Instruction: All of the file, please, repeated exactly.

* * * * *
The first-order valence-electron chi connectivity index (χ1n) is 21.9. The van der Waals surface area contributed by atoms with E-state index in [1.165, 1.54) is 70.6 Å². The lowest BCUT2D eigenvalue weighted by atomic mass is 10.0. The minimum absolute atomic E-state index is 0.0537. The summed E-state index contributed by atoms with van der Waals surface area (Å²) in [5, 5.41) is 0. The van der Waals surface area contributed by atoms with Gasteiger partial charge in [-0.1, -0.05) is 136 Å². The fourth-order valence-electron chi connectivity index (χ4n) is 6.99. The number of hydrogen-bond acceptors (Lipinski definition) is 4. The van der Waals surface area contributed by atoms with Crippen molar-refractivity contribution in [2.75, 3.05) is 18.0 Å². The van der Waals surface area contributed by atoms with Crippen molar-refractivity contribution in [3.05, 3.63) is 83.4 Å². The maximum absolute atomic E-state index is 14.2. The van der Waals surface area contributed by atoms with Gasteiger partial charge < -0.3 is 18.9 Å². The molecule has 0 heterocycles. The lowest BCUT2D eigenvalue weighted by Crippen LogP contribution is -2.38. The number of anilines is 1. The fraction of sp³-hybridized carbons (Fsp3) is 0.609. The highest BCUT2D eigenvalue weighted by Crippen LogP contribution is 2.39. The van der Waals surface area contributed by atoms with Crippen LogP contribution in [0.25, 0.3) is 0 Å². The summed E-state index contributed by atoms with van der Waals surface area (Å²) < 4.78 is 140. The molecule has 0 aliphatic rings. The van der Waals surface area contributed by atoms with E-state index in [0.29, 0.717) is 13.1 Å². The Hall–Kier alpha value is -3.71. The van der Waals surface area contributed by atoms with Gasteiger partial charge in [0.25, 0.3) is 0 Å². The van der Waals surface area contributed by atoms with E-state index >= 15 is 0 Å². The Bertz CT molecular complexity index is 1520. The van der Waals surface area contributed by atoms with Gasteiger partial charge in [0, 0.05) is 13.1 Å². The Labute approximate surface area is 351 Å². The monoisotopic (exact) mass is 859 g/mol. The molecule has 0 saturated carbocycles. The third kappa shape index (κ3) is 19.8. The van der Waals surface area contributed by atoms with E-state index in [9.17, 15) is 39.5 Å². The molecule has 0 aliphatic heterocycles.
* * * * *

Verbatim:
The first-order valence-electron chi connectivity index (χ1n) is 21.9. The van der Waals surface area contributed by atoms with E-state index in [1.165, 1.54) is 70.6 Å². The lowest BCUT2D eigenvalue weighted by atomic mass is 10.0. The minimum absolute atomic E-state index is 0.0537. The summed E-state index contributed by atoms with van der Waals surface area (Å²) in [5, 5.41) is 0. The van der Waals surface area contributed by atoms with Gasteiger partial charge in [-0.1, -0.05) is 136 Å². The fourth-order valence-electron chi connectivity index (χ4n) is 6.99. The number of hydrogen-bond acceptors (Lipinski definition) is 4. The van der Waals surface area contributed by atoms with Crippen molar-refractivity contribution in [2.75, 3.05) is 18.0 Å². The van der Waals surface area contributed by atoms with Crippen molar-refractivity contribution in [3.05, 3.63) is 83.4 Å². The maximum absolute atomic E-state index is 14.2. The van der Waals surface area contributed by atoms with Gasteiger partial charge < -0.3 is 18.9 Å². The molecule has 0 heterocycles. The lowest BCUT2D eigenvalue weighted by Crippen LogP contribution is -2.38. The number of anilines is 1. The fraction of sp³-hybridized carbons (Fsp3) is 0.609. The highest BCUT2D eigenvalue weighted by Crippen LogP contribution is 2.39. The van der Waals surface area contributed by atoms with Crippen LogP contribution in [0.25, 0.3) is 0 Å². The summed E-state index contributed by atoms with van der Waals surface area (Å²) < 4.78 is 140. The molecule has 0 aliphatic rings. The van der Waals surface area contributed by atoms with E-state index in [0.29, 0.717) is 13.1 Å². The Hall–Kier alpha value is -3.71. The van der Waals surface area contributed by atoms with Gasteiger partial charge in [0.25, 0.3) is 0 Å². The van der Waals surface area contributed by atoms with E-state index >= 15 is 0 Å². The Bertz CT molecular complexity index is 1520. The van der Waals surface area contributed by atoms with Gasteiger partial charge in [0, 0.05) is 13.1 Å². The Labute approximate surface area is 351 Å². The monoisotopic (exact) mass is 859 g/mol. The molecule has 0 saturated carbocycles. The third kappa shape index (κ3) is 19.8. The van der Waals surface area contributed by atoms with E-state index in [9.17, 15) is 39.5 Å². The molecule has 0 aliphatic heterocycles.